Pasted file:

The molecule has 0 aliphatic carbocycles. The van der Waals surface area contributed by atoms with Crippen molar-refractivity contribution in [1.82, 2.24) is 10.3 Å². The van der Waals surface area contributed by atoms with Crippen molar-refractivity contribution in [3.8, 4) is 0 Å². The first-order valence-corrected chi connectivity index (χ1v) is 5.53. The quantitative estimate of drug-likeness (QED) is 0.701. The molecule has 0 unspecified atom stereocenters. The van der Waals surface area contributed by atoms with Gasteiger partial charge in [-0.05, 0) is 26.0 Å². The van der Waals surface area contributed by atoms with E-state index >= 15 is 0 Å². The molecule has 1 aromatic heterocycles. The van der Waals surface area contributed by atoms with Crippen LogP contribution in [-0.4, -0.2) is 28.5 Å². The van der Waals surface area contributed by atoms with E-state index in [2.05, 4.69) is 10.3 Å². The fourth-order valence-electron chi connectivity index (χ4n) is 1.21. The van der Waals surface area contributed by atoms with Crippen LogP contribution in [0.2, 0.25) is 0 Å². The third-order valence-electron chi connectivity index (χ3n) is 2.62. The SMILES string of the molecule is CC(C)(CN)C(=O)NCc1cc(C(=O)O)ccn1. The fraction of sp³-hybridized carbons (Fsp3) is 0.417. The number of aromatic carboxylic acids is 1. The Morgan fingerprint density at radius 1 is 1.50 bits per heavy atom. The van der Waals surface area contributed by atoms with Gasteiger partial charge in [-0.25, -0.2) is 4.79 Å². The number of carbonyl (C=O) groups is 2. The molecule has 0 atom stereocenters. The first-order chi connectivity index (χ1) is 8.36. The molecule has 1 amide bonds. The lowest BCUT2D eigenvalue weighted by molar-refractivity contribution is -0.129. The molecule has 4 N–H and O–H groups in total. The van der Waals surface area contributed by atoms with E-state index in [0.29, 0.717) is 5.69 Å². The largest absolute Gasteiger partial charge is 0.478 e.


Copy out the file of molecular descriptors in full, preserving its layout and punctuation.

The molecule has 0 aliphatic carbocycles. The van der Waals surface area contributed by atoms with Crippen molar-refractivity contribution in [1.82, 2.24) is 10.3 Å². The van der Waals surface area contributed by atoms with Crippen molar-refractivity contribution in [3.8, 4) is 0 Å². The first-order valence-corrected chi connectivity index (χ1v) is 5.53. The quantitative estimate of drug-likeness (QED) is 0.701. The molecule has 0 unspecified atom stereocenters. The van der Waals surface area contributed by atoms with Gasteiger partial charge in [-0.05, 0) is 26.0 Å². The van der Waals surface area contributed by atoms with E-state index >= 15 is 0 Å². The molecule has 1 aromatic heterocycles. The van der Waals surface area contributed by atoms with Crippen LogP contribution in [-0.4, -0.2) is 28.5 Å². The van der Waals surface area contributed by atoms with E-state index in [2.05, 4.69) is 10.3 Å². The fourth-order valence-electron chi connectivity index (χ4n) is 1.21. The van der Waals surface area contributed by atoms with Crippen LogP contribution in [0.2, 0.25) is 0 Å². The third-order valence-electron chi connectivity index (χ3n) is 2.62. The SMILES string of the molecule is CC(C)(CN)C(=O)NCc1cc(C(=O)O)ccn1. The fraction of sp³-hybridized carbons (Fsp3) is 0.417. The number of aromatic carboxylic acids is 1. The Morgan fingerprint density at radius 1 is 1.50 bits per heavy atom. The van der Waals surface area contributed by atoms with Gasteiger partial charge in [-0.25, -0.2) is 4.79 Å². The number of carbonyl (C=O) groups is 2. The molecule has 0 atom stereocenters. The first-order chi connectivity index (χ1) is 8.36. The molecule has 1 amide bonds. The lowest BCUT2D eigenvalue weighted by molar-refractivity contribution is -0.129. The molecule has 4 N–H and O–H groups in total. The van der Waals surface area contributed by atoms with E-state index in [0.29, 0.717) is 5.69 Å². The largest absolute Gasteiger partial charge is 0.478 e.